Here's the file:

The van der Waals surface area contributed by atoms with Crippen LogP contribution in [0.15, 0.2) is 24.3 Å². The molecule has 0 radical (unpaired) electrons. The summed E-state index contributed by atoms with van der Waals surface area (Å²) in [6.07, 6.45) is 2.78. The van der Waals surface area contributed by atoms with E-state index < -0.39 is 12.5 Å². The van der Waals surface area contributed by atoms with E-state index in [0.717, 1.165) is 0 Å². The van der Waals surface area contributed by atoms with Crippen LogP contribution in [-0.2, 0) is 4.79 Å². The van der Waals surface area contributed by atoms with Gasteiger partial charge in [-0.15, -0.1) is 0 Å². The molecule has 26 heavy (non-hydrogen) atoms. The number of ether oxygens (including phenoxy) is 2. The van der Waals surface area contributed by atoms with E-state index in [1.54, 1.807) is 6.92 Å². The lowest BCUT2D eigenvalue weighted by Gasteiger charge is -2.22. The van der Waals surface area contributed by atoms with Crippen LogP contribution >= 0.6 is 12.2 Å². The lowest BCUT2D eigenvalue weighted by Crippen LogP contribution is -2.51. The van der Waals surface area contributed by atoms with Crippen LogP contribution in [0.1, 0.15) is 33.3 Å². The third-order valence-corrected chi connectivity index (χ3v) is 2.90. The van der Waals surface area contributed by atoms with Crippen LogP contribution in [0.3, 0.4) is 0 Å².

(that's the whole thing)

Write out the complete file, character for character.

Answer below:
The van der Waals surface area contributed by atoms with Crippen LogP contribution in [0.15, 0.2) is 24.3 Å². The molecule has 0 radical (unpaired) electrons. The summed E-state index contributed by atoms with van der Waals surface area (Å²) in [6.07, 6.45) is 2.78. The van der Waals surface area contributed by atoms with E-state index < -0.39 is 12.5 Å². The van der Waals surface area contributed by atoms with E-state index in [0.717, 1.165) is 0 Å². The van der Waals surface area contributed by atoms with Crippen LogP contribution in [-0.2, 0) is 4.79 Å². The van der Waals surface area contributed by atoms with Gasteiger partial charge in [-0.15, -0.1) is 0 Å². The molecule has 26 heavy (non-hydrogen) atoms. The number of ether oxygens (including phenoxy) is 2. The van der Waals surface area contributed by atoms with E-state index in [1.54, 1.807) is 6.92 Å². The lowest BCUT2D eigenvalue weighted by Gasteiger charge is -2.22. The van der Waals surface area contributed by atoms with Crippen LogP contribution >= 0.6 is 12.2 Å². The lowest BCUT2D eigenvalue weighted by Crippen LogP contribution is -2.51. The van der Waals surface area contributed by atoms with Crippen LogP contribution in [0.1, 0.15) is 33.3 Å². The third-order valence-corrected chi connectivity index (χ3v) is 2.90. The van der Waals surface area contributed by atoms with Crippen LogP contribution in [0.3, 0.4) is 0 Å².